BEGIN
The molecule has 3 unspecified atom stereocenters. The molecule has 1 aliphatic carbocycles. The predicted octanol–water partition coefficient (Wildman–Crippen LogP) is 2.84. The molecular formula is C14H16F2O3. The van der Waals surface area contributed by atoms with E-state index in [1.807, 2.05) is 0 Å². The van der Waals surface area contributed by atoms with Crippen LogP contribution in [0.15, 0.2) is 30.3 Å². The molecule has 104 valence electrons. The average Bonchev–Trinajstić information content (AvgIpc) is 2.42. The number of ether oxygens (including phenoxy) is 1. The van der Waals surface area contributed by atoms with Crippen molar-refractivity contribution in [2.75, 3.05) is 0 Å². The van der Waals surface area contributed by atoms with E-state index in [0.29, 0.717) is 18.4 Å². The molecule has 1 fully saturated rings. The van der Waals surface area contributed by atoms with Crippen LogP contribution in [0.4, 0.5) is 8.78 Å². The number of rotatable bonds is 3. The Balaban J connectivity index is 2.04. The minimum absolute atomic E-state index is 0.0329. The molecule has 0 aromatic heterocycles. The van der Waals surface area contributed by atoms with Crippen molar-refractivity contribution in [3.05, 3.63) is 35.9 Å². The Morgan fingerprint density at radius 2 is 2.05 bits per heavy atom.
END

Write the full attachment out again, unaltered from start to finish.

The molecule has 3 unspecified atom stereocenters. The molecule has 1 aliphatic carbocycles. The predicted octanol–water partition coefficient (Wildman–Crippen LogP) is 2.84. The molecular formula is C14H16F2O3. The van der Waals surface area contributed by atoms with E-state index in [1.807, 2.05) is 0 Å². The van der Waals surface area contributed by atoms with Crippen LogP contribution in [0.15, 0.2) is 30.3 Å². The molecule has 104 valence electrons. The average Bonchev–Trinajstić information content (AvgIpc) is 2.42. The number of ether oxygens (including phenoxy) is 1. The van der Waals surface area contributed by atoms with Crippen molar-refractivity contribution in [2.75, 3.05) is 0 Å². The van der Waals surface area contributed by atoms with E-state index in [0.29, 0.717) is 18.4 Å². The molecule has 1 fully saturated rings. The van der Waals surface area contributed by atoms with Crippen LogP contribution in [0.4, 0.5) is 8.78 Å². The number of rotatable bonds is 3. The Balaban J connectivity index is 2.04. The minimum absolute atomic E-state index is 0.0329. The molecule has 0 aromatic heterocycles. The van der Waals surface area contributed by atoms with Crippen molar-refractivity contribution in [3.05, 3.63) is 35.9 Å². The Morgan fingerprint density at radius 2 is 2.05 bits per heavy atom.